Sunday 2 October 2016

Still stuck on 7" singles!

In the 80s I loved Crackerjack. The best bit was when somebody got gunked (as happens 39mins 35secs into this clip).  I've bought so many records but gone to so many gigs of late (there's been quite a run in Glasgow in recent weeks: Terry/Woolf/Anxeity, Moritz von Oswald, The Goon Sax/Boys Forever/Spinning Coin, Cavern of Anti-Matter, Colleen Green/Cassie Ramone/The Pooches, Bill Orcutt/Okkyung Lee etc. etc.) that on those rare evenings when I do actually sit down to listen to them it feels akin to being sat in a Crackerjack gunking booth, voluntarily pulling the cord and getting soaked to the skin by new music.  At the most recent gunking these are the 7" singles that widened Not Unloved's eyes the most:

What a heart melting slice of bounce-pop!  Tangible Excitement! have tremendous pop pedigree, being a collaboration between Scott Stevens, (singer with The Earthmen, Summer Cats), Stewart Anderson (Boyracer and a million other fab groups) and Mark Monnone (The Lucksmiths, Monnone Alone etc).  For good measure Louis from The Zebras/Bart and Friends guests on guitar, too.  On the flip there's an irresistibly fizzy cover of Tiger Trap's much cherished "Puzzle Pieces" that rivals the original in terms of sheer joy.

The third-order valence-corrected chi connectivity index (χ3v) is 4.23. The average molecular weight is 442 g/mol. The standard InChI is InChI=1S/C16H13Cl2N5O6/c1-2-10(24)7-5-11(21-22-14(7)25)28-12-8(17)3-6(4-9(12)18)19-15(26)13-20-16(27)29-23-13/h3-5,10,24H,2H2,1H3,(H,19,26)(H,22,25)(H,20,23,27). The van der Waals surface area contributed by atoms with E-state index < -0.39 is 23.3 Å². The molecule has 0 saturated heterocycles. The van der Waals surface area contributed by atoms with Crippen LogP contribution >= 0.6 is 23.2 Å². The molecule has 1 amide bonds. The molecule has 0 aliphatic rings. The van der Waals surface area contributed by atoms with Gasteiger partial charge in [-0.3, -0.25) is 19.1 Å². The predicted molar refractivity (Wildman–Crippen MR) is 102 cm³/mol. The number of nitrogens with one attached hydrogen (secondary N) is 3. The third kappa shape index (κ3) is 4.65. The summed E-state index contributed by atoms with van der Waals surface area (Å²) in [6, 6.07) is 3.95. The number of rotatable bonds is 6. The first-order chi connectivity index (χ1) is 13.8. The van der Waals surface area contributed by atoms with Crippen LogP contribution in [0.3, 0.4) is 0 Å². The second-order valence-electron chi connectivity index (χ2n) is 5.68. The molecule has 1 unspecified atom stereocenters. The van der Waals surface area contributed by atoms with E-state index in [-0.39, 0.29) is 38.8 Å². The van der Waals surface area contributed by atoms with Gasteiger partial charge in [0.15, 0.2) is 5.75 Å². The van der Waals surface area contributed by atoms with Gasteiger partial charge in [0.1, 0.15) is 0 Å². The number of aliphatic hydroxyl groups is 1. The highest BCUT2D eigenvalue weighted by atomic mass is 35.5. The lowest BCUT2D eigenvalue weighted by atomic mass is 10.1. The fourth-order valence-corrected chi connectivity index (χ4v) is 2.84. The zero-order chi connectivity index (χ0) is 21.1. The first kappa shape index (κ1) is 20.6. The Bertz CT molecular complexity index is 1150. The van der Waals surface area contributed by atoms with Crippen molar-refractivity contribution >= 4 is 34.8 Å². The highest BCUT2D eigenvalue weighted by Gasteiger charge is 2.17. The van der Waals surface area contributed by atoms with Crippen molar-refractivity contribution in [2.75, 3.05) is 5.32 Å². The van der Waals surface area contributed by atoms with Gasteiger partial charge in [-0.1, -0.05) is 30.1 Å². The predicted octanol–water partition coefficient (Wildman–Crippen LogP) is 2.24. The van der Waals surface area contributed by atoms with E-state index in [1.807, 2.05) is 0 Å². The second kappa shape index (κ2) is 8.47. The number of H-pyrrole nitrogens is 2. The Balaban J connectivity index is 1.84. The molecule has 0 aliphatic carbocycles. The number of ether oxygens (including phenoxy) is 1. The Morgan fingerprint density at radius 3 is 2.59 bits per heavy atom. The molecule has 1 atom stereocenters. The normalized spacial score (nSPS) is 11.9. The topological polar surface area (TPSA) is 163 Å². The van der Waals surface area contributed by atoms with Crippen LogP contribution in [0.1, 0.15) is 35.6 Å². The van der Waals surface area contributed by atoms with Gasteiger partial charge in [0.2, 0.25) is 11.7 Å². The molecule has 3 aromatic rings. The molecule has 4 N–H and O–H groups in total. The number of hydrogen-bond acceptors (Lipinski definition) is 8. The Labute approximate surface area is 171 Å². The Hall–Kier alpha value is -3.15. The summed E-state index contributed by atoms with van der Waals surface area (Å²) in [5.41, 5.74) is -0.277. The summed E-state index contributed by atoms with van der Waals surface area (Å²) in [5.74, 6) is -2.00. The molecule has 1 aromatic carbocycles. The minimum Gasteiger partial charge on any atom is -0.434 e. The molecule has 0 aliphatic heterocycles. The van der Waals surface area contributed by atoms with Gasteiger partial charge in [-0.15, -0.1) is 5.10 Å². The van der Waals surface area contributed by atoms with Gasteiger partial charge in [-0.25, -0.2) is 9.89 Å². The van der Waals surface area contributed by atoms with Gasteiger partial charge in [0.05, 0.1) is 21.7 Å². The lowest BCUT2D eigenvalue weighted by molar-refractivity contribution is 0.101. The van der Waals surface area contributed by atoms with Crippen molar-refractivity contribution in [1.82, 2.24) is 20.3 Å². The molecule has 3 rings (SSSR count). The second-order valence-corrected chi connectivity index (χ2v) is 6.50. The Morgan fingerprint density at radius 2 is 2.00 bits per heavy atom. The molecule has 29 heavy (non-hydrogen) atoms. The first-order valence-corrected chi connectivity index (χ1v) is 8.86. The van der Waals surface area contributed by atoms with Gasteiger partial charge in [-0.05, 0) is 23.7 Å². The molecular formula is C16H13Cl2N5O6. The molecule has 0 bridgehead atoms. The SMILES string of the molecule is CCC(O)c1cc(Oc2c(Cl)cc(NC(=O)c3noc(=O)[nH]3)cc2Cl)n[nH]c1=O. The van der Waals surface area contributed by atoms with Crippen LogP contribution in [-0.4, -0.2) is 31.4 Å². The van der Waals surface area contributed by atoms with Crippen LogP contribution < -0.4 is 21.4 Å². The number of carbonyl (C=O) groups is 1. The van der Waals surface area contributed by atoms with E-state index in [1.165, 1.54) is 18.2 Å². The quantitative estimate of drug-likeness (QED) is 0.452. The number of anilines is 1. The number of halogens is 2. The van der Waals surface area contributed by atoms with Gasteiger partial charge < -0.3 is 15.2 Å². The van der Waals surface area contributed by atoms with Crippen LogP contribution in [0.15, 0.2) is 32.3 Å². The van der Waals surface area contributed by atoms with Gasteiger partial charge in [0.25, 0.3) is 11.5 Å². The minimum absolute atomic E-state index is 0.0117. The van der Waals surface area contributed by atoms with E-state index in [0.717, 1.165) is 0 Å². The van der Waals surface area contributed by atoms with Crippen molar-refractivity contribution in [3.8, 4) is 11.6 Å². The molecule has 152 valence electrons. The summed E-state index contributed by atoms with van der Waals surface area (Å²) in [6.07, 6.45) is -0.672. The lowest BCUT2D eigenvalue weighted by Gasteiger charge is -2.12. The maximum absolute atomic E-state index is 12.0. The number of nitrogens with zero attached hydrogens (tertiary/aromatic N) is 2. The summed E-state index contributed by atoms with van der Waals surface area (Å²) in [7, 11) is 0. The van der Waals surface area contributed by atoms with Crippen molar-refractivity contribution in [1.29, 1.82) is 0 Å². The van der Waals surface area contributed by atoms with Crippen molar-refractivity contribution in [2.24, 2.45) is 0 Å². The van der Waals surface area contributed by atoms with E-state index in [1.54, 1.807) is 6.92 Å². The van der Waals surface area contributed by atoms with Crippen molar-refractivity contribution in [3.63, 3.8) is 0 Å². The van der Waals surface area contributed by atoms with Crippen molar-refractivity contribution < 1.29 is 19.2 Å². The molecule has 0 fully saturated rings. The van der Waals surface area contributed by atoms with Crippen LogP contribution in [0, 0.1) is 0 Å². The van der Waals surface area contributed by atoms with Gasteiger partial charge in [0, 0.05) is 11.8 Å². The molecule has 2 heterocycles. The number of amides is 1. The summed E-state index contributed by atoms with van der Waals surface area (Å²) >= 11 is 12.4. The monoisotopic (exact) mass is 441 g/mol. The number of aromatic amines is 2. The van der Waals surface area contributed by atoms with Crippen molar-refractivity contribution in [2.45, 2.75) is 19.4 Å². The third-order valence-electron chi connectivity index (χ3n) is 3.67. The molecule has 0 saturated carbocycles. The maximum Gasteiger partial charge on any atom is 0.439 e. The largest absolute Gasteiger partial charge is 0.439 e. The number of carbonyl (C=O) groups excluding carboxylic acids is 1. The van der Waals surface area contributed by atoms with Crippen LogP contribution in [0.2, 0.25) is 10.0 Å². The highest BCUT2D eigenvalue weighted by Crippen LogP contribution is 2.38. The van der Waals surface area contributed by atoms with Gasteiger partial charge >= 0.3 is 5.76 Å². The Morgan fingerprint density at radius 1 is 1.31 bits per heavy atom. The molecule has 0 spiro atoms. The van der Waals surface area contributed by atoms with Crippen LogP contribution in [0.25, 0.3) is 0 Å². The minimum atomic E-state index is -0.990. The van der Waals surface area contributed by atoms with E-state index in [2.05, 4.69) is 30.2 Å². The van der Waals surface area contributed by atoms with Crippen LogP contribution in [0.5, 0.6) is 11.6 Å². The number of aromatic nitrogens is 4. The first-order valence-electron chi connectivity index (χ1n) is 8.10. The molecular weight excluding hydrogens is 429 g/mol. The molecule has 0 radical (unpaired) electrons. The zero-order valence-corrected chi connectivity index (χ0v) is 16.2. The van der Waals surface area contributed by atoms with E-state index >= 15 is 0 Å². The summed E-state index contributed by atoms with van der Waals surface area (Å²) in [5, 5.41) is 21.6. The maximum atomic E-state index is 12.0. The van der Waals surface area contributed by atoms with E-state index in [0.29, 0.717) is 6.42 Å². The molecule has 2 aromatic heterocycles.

I don't think I'll be hearing from any lawyers if I say that The Jeanies have a fondness for the records of Big Star and Milk'n'Cookies.  That, of course, is no bad thing and when they can craft melodies as instantly memorable as "Amilee", they'll earn admiration for more than just having fine record collections.

At a recent gig a friend declared that they were officially over the 60s garage sound and never needed to hear or see another group so fixated on that period ever again.  It being 2016 and hence a whole five decades since the bulk of the touchstone records of that ilk were released, I could see their point.  Then I heard the latest blast of downer garage jangle from Hamburg's The Wrong Society's and knew I wouldn't be turning my back on that sound anytime soon.  The sombre "Don't Know Why" on the flip is particularly beguiling and would earn its place among the greats on any one of my favourite volumes of the Teenage Shutdown series.

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